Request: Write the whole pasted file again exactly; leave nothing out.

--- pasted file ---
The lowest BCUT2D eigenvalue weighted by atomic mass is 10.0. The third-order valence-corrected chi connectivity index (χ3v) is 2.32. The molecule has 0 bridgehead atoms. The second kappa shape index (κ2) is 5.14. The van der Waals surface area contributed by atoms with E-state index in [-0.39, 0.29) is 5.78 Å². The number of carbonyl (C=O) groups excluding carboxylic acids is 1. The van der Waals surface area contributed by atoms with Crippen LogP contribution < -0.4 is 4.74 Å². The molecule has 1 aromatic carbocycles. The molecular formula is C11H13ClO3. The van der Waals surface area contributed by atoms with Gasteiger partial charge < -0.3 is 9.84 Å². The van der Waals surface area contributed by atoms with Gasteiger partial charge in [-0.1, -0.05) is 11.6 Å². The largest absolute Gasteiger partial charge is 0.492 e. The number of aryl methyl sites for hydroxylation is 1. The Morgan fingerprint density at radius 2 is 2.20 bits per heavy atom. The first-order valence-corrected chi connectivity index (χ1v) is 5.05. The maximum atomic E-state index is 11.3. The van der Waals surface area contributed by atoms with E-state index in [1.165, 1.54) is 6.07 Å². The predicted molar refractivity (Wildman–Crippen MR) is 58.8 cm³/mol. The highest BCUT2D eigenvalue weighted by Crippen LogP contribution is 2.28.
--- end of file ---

The lowest BCUT2D eigenvalue weighted by atomic mass is 10.0. The third-order valence-corrected chi connectivity index (χ3v) is 2.32. The molecule has 0 bridgehead atoms. The second kappa shape index (κ2) is 5.14. The van der Waals surface area contributed by atoms with E-state index in [-0.39, 0.29) is 5.78 Å². The number of carbonyl (C=O) groups excluding carboxylic acids is 1. The van der Waals surface area contributed by atoms with Crippen LogP contribution < -0.4 is 4.74 Å². The molecule has 1 aromatic carbocycles. The molecular formula is C11H13ClO3. The van der Waals surface area contributed by atoms with Gasteiger partial charge < -0.3 is 9.84 Å². The van der Waals surface area contributed by atoms with Gasteiger partial charge in [-0.1, -0.05) is 11.6 Å². The largest absolute Gasteiger partial charge is 0.492 e. The number of aryl methyl sites for hydroxylation is 1. The Morgan fingerprint density at radius 2 is 2.20 bits per heavy atom. The first-order valence-corrected chi connectivity index (χ1v) is 5.05. The maximum atomic E-state index is 11.3. The van der Waals surface area contributed by atoms with E-state index in [1.165, 1.54) is 6.07 Å². The predicted molar refractivity (Wildman–Crippen MR) is 58.8 cm³/mol. The highest BCUT2D eigenvalue weighted by Crippen LogP contribution is 2.28.